Team History : 1951-1979

1952

1952 Record:
96-57, 1st place; Won National League Pennant
Postseason:
Lost in the World Series to the New York Yankees, 4-3
Manager:
Charlie Dressen
All-Stars:
Roy Campanella, C; Carl Furillo, OF; Gil Hodges, 1B; Pee Wee Reese, SS; Jackie Robinson, 2B; Preacher Roe, P (Roe was selected but replaced by Jim Hearn of New York); Duke Snider, OF
Home Attendance:
1,088,704

Season Recap:

So close and yet so far. That was a familiar feeling for the Dodgers, as they had lost a close race in 1950, falling just two games behind and then battled down to the last day before losing the N.L. Pennant in a playoff series to the New York Giants in 1951. However, in 1952, behind the fine pitching of N.L. Rookie of the Year Joe Black, who was 15-4 with 15 saves and a 2.15 ERA, the Dodgers captured the N.L. Pennant by 4 1/2 games over the Giants. Once again, the Dodgers reached the World Series and were matched up against the New York Yankees, who won 95 games that season. First baseman Gil Hodges hit .254 on the season but had 32 roundtrippers and 102 RBI. Duke Snider batted .303 with 21 home runs and 92 RBI. Carl Erskine was 14-6 with 2 saves and a 2.70 ERA. Erskine no-hit the Chicago Cubs, 5-0, on June 19. On May 21, the Dodgers set a modern-day National League record as 19 straight batters reached base against the Reds in the first inning. The Dodgers’ impressive opening act resulted in a modern-day N.L. record 15 runs scored in the wild inning. The Dodgers made their first World Series appearance since 1949, once again facing the Yankees. In Game 1, Black was the first African-American to start and win a World Series game, 4-2, at Ebbets Field. Snider’s two-run home run in the sixth inning, put the Dodgers ahead, 3-2. It was the first of Snider’s four home runs in the Series. Black would also start Games 4 and 7. The Dodgers lost Game 2, 7-1, as Mickey Mantle’s four RBI paced the Yankees. Brooklyn got three hits in the game, all in the third inning when it scored its only run. The Dodgers won Game 3 at Yankee Stadium, 5-3 as Billy Loes got the win and Yogi Berra’s passed ball got two runs home in the ninth. In Game 4, New York won 2-0, on Allie Reynolds’ four-hit shutout. But the Dodgers and Erskine won Game 5, 6-5 in 11 innings. Erskine surrendered five runs in the fifth inning, but held the Yankees at bay for the rest of the game, retiring the final 19 batters he faced. Snider, who homered in the fifth inning with one on, singled in the winning run in the 11th inning. The Yankees evened the Series in Brooklyn in Game 6, beating the Dodgers, 3-2. Mantle’s home run in the eighth put the Yankees ahead, 3-1. Snider hit two solo home runs in the game off Vic Raschi. In the finale, the visiting Yankees scored single runs in the fourth, fifth, sixth and seventh innings to win 4-2. Mantle’s home run in the sixth put them ahead 3-2 and made a winner of Reynolds, who came in to pitch in the fourth inning. Snider and shortstop Pee Wee Reese each had collected 10 hits for the Dodgers during the Series, matching Mantle’s 10. The disappointed loss in Game 7 on their home turf before 33,195 fans meant the Dodgers would once again have to wait ‘til next year.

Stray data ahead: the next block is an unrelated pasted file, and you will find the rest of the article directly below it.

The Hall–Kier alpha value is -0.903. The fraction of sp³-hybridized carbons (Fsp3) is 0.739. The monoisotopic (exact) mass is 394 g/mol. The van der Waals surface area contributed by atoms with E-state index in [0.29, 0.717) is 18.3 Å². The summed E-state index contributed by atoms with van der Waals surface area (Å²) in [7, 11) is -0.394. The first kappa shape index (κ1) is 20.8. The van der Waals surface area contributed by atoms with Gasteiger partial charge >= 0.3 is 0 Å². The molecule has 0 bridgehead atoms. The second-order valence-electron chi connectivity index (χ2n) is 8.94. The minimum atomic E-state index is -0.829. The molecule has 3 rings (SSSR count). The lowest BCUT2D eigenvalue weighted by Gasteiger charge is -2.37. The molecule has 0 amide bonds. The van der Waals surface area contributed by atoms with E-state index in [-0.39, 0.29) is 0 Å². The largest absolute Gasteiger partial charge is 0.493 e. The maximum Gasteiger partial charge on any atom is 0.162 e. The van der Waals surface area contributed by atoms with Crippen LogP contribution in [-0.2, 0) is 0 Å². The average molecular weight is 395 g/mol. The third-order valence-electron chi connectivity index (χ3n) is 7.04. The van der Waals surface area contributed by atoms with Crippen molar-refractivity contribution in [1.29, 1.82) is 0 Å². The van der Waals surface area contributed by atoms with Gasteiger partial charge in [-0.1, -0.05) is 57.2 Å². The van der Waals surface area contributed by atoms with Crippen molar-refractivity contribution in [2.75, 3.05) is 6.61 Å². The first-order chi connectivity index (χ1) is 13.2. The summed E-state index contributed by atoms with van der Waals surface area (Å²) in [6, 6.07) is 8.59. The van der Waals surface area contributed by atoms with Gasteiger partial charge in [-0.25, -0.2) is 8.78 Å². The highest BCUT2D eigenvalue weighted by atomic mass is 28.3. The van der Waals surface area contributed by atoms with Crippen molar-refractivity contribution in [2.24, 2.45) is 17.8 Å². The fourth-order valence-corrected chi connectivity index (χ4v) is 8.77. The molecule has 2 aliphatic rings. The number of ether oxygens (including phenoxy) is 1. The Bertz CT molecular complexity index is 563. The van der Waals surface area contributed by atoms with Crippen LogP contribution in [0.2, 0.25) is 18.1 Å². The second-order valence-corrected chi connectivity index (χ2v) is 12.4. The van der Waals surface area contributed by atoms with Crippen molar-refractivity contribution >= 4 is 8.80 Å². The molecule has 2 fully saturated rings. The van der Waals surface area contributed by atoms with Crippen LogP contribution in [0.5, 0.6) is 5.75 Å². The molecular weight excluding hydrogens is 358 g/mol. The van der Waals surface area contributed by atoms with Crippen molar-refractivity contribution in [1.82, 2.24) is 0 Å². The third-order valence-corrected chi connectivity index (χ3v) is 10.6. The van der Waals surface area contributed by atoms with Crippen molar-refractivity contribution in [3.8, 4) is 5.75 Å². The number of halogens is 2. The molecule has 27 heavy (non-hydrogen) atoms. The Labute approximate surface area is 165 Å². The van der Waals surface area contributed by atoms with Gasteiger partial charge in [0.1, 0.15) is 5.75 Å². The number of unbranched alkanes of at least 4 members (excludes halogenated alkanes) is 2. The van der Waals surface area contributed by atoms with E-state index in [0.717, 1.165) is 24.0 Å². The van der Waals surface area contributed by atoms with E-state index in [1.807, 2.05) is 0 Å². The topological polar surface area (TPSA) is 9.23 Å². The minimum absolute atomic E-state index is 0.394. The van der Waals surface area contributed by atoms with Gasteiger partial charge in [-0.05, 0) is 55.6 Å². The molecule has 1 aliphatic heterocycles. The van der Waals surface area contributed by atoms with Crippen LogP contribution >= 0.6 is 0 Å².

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  • 1952 Dodger YearbookClick image for a larger view1952 Dodger YearbookCopyright © Los Angeles Dodgers, Inc.
  • 1952 World Series Press PinClick image for a larger view1952 World Series Press Pin
  • 1952 DodgersClick image for a larger view1952 DodgersCopyright © Los Angeles Dodgers, Inc.
Below are the Dodger Front Office department heads and personnel, plus scouts who worked for Walter O'Malley.
Dodger Front Office Staff
1952 — Brooklyn
  • President Walter O’Malley
  • Vice President Emil J. Bavasi
  • Vice President Fresco Thompson
  • Business Manager John F. Collins
  • Director of Publicity and Public Relations Frank Graham, Jr.
  • Traveling Secretary Lee Scott
  • Director of Minor League Operations Fresco Thompson
  • Secretary of Minor League Operations Matt Burns
  • Chief Scout Andy High
  • Ticket Supervisor Joseph (Babe) Hamberger
  • Manager Charles Dressen
  • Scouts
  • John Corriden, Special Assignments; Eastern Division: Alex Campanis, John Carey, Arthur Dede, Charles Gelbert, Leon Hamilton, Alex Isabel, Turk Karam, Buck Lai, Greg Mulleavy, Bill O'Connor, Phil Weinert; Midwestern Division; William P. Schweppe, Supervisor; Cliff Alexander, Duce Belford, Pat Dery, Claude Dietrich, Phil Gallivan, Harry McCurdy, Oscar Siemer, Bert Wells; Western Division: Robert Ripley, Supervisor; Bill Brenzel, Cliff Hathaway, Goldie Holt, Bob Hughes, Harry Phillips, Bill Svilich